All events have a no-show rate—regardless of whether it’s in-person or virtual events. But sometimes, the no-show rate is higher for virtual events because your audience may not see the value of attending an event they can’t attend in person. Preventing no-shows is crucial to minimizing the number of missed opportunities but can be challenging in a corporate environment where powering off your laptop and walking away isn’t an option.
Why don’t people show up for events?
There are plenty of reasons why your no-show rate is high. Your attendees might have different priorities, or they might not feel a connection with the event’s topic. No matter what the case, you need to change this if you want more people to show up on time.
Here are six tips on reducing your no-show rate and ultimately having a better time at your events, no matter what.
Organize a Paid Virtual Event
A free event is easy to ignore. When attendees have no investment in the event, it doesn’t feel as valuable. This can lead your attendees to ignore or forget about your event. At the same time, your attendees don’t lose anything from not attending, so they may only participate if they get a reminder. This isn’t the case with a paid event. Attendees are more motivated to participate in the event and get their money’s worth.
Creating FOMO (fear of missing out) is a popular way to market an event, mainly if there’s something particular drawing people’s attention. FOMO attempts to make the event attendees feel like they need to attend, or else they will miss out on something good.
One tried and authentic way of getting people excited about an event is the post-registration campaign, which will interest your current attendees while also reassuring them that they made the right choice. These efforts ensure that your attendees stay excited about the event, even after registering. Unlike pre-registration efforts, which often focus on building your website’s attendee list, post-registration campaigns are carried out exclusively on social media and email capture forms.
Virtual Event Bags
Goodie bags are a great way to acknowledge your virtual event delegates and give them a little something to look forward to once the event begins. Giving out goodie bags to your corporate event guests is not just cost-effective; it’s also an easy way to start engaging with your business network before your virtual conference actually kicks off.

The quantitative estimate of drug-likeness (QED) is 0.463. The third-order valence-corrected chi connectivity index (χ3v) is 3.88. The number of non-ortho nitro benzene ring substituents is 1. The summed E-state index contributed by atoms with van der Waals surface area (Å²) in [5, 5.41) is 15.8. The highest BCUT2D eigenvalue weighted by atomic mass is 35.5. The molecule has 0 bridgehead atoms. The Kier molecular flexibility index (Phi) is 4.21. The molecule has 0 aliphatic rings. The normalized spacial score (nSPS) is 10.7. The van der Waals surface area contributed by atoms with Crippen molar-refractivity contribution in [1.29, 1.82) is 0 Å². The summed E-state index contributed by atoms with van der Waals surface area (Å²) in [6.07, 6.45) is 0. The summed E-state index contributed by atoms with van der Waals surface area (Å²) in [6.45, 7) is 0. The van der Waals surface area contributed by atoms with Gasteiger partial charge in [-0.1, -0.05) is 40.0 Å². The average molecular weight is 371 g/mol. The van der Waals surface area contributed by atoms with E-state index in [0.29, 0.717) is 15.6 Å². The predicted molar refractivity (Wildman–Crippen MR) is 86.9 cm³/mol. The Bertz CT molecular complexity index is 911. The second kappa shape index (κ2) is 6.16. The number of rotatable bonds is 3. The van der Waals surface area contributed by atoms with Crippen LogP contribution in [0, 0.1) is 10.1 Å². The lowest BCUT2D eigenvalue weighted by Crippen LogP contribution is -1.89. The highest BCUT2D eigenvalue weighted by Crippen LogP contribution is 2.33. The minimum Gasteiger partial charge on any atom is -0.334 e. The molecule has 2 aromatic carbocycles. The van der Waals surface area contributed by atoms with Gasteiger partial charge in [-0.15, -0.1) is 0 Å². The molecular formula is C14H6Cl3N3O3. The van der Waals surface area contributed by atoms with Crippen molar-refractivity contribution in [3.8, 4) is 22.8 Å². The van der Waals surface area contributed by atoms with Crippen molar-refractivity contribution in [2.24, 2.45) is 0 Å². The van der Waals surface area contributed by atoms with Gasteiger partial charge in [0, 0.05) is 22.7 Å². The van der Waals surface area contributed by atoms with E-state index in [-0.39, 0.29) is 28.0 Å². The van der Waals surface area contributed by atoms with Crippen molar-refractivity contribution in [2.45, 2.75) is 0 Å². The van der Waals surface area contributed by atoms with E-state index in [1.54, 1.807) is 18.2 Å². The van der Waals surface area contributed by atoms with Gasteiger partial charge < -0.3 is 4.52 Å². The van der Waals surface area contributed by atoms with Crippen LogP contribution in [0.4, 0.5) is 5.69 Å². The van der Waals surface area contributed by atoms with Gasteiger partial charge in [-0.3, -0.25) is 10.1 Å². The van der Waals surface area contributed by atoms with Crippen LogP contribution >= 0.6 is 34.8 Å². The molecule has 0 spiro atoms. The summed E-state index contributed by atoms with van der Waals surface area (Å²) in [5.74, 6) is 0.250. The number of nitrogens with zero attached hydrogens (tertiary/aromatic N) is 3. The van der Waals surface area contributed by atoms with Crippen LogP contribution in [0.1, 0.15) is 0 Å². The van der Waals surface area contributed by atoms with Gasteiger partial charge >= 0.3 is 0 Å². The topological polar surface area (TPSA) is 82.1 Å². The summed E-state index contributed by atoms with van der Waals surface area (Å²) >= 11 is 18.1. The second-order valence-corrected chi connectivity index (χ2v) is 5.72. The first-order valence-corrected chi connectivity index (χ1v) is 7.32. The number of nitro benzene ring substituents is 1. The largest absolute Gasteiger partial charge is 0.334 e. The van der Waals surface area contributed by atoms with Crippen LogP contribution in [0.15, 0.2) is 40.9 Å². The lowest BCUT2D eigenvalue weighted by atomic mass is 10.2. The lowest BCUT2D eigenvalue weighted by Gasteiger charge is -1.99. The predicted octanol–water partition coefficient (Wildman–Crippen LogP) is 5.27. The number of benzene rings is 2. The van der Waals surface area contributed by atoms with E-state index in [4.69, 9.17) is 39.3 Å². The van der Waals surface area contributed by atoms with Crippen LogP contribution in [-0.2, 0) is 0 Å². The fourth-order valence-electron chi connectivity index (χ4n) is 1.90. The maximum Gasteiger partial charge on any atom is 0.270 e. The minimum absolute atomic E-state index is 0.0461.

For example, you could send goodie bags with essential promotional items and branded merchandise to your prospects before their virtual event; this is also called a lead nurturing tactic. Or you can use event bags as part of your event registration process by sending them out to your registered attendees.
Learning is all about fun. But what if it could be a game too? If you’re following the latest trends in event marketing, you’ve probably heard the term gamification gets tossed around quite a bit lately.
A Gamification strategy is one of the best ways to get your attendees to engage with one another. And the good news is that there are a bunch of different types of gamifications in the virtual event platforms you can use. Deciding what kind you want for your event depends on your goals.
Live Polling and Q&A
Live polling allows you to interact with your audience during the event. Audience members can reply to questions, comment on content, answer polls, and even submit questions. Also, this feedback is available in real-time, so it’s easier to see what’s working and what isn’t as your event unfolds.
Personalized Event Content
Content planning is a big part of any successful event. Deciding which speakers to book, topics to cover and specific content you want to cover is critical to making the event successful.
Focus groups can help you understand and reach your audience more accurately. Focus groups are set up at many events to test and evaluate specific products or services. But why do that when you can ask your audience what they’d like from you? Focus groups will help you figure out what kinds of speakers would be most successful for your event, the types of content your attendees want the most and, depending on how you structure the sessions, what topics people would like to see covered.